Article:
As my penultimate day in Israel transitioned into my ultimate Israeli night, I realized that despite wanting to enjoy the many delicious vegan meals on offer in Tel Aviv (before setting off on my European adventure), I had a lot of food left in my kitchen that needed to be used up. I also had the good fortune to already be spending my time with friends who needed feeding. After a quick stop at the corner store for some supplemental fruits and veggies, I devised a plan to use up the abundance of herbed polenta chilling in my fridge, as well as the garlic and lentils that had been generously given to me by a friend several months ago (I preferred to save personal food items such as these for when I had guests, so that I didn’t incur the wrath of my ever temperamental roommates should I share anything hailing from the communal pantry). Earlier that morning, I had begun my polenta experiments, attempting to both pan-fry and bake the starchy squares. Baking was the clear winner, from the ease of execution , to the crispy exterior. The pan-fry used too much oil, inducing a veritable volcano of grease, while failing to achieve a crisp and golden outer crust. That morning, I served the polenta with a sauce of succulent caramelized onions and creamy techina (because I didn’t have quite enough onions to serve them alone). This style of polenta preparation had the potential to be not just an upscale snack or brunch, but also a deceptively fancy dinner.
Inspired in part by a paté I’d had at lunch the day before, I wanted something similar to top the polenta. While the paté I’d consumed for lunch consisted of a combination of mushroom, cashew and walnut blended to smooth and creamy perfection, I only had lentils (and no blender), which luckily lend themselves exceedingly well to the base of a vegetarian paté. In order to add depth and richness to the lentils, I opted for roasted garlic, with its silky texture and sweet, deep garlic flavor. To heighten the effect, I also threw an onion into the oven, and roasted it until it was also soft and sweet (way easier than traditional caramelization I might add). With the lentils and polenta, or dare I say ‘polentils’ covered, it was time to turn my attention to the meal’s main vegetation, fresh broccoli. While I am normally a big fan of crispy roasted broccoli, I wanted something bright and crunchy to offset the polentils, so I quickly braised the florets with garlic, white wine and lemon juice, infusing the stalks with tons of flavor, without roasting them to death. It was the perfect ending to an incredible eight months in Israel, shared with good friends (and some good wine).
Hebred Polenta Squares
- 500 g Italian coarse ground polenta
- 2 liters of water
- 1 tbsp each: dried thyme, oregano, and basil
- salt to taste
- olive oil
Bring water to a boil and salt generously. Slowly add the polenta, whisking steadily in order to avoid lumps. Ad the herbs and adjust the salt. Cook for about 50 minutes, stirring frequently, until polenta is soft, very thick, and creamy. Pour into a greased pan (or two if necessary, I used a long foil loaf pan, as well as a 9×13 in loaf pan), and let cool until firm (preferably overnight). Cut into 2 in squares that are about an inch thick each. Preheat the oven to 400 F (~250 C). Lay polenta squares on a greased baking sheet and bake until slightly brown and very crispy, about 30-40 minutes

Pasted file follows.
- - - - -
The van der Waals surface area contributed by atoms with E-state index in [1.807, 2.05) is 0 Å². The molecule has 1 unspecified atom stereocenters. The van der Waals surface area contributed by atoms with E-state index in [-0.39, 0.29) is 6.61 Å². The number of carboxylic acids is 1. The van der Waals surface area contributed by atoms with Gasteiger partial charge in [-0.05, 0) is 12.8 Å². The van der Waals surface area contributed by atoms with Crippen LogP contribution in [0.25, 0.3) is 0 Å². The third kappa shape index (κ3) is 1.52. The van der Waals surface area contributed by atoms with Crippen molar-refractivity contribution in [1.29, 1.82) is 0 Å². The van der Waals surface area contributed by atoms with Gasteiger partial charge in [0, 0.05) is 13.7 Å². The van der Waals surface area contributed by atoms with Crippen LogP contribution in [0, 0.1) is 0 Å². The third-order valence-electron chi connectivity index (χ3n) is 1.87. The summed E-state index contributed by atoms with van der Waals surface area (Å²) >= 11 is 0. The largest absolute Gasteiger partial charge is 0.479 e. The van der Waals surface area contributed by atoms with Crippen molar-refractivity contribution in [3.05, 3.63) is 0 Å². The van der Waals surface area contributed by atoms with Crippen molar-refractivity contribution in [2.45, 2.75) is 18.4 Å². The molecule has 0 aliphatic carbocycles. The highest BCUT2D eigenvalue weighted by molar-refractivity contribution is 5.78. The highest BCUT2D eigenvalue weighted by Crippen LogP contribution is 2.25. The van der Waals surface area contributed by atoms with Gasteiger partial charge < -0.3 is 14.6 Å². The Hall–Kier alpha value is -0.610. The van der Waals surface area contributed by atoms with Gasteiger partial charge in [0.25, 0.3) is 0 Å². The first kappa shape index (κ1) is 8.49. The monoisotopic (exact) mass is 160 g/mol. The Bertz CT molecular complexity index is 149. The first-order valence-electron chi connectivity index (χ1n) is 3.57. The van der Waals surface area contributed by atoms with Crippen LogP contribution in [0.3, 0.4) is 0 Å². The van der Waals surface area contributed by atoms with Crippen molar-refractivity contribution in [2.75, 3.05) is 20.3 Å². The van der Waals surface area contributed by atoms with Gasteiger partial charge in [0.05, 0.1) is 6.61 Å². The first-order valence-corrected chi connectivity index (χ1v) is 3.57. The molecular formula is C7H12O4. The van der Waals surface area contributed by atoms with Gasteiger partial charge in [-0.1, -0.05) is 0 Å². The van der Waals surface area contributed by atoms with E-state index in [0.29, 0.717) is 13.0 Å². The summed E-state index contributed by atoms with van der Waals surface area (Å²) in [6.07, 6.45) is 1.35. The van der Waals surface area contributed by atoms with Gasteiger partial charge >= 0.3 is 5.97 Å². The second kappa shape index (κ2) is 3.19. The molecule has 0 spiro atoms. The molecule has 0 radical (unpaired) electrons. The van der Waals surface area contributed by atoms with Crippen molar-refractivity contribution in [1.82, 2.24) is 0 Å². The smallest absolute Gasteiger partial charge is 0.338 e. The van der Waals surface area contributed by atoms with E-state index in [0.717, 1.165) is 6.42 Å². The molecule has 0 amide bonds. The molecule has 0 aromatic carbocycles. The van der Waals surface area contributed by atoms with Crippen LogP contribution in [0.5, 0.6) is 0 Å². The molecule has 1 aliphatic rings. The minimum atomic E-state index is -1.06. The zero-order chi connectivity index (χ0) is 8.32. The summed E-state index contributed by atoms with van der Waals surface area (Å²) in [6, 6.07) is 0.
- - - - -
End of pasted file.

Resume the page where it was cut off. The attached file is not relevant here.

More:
Rustic Roasted Garlic and Lentil Paté
- 1 head of garlic
- 1 medium onion, peeled
- Olive oil
- 1 1/2c brown or green lentils
- water to cover
- salt and pepper
Preheat oven to 400 F (~250 C). Cut off the top of the head of garlic, leaving a small amount of each clove exposed. Place on top of a sheet of foil and drizzle with about a tablespoon of olive oil. Wrap the garlic well with the foil, and place in the oven. Repeat with the onion (no need to slice off the top). Roast both the garlic and the onion until soft and caramelized, about 30-50 minutes. It is ok if one takes longer than the other. In the meantime, place the lentils in a medium-large pot with 3 1/2c of water. Simmer over medium-low heat until very soft, about 30 minutes. Do not salt the lentils until they are done cooking, or else they will take much longer to soften. When the lentils are done, add the garlic and chopped roasted onion (both should be similar to a paste, but the garlic you will only need to squeeze out of the skin, the onion might need a little more coaxing), plus 3 tbsp of olive oil. Mash together until mostly smooth (or throw it in a food processor, especially if you want it completely smooth), adding a little extra water if necessary. Taste for salt and adjust the seasonings.
White Wine Braised Broccoli
- 1 crown od broccoli, chopped
- 2 cloves of garlic, minced
- pinch of crushed red pepper
- 1 tbsp olive oil
- 1/4 c white wine
- juice of 1/2 a lemon
Place a large frying pan over medium heat. Add the olive oil and warm for a minute or two before adding the garlic and crushed red pepper. Sauté until just fragrant, and add the broccoli, wine wine, lemon juice and salt. Let simmer for about 5 minutes, until broccoli is cooked, but still a vibrant green.
Place a polenta square on a plate, add the broccoli, and then a large dollop of lentils. Serve and repeat.
The diversity of reactions to this dish were certainly amusing. All of my dining companions that night were certified meat eaters, and each claimed a different part of the meal as their favorite. Two of the boys were amazed by the heartiness of the lentils, and continued to exclaim their surprise that a meat-free meal could be so satisfying. Monica, my only other female companion that night, couldn’t get enough of the succulent, flavor-infused broccoli, and Steve (also our brilliant photographer for the evening) kept going back for more polenta. I couldn’t have asked for a better last night in Tel Aviv.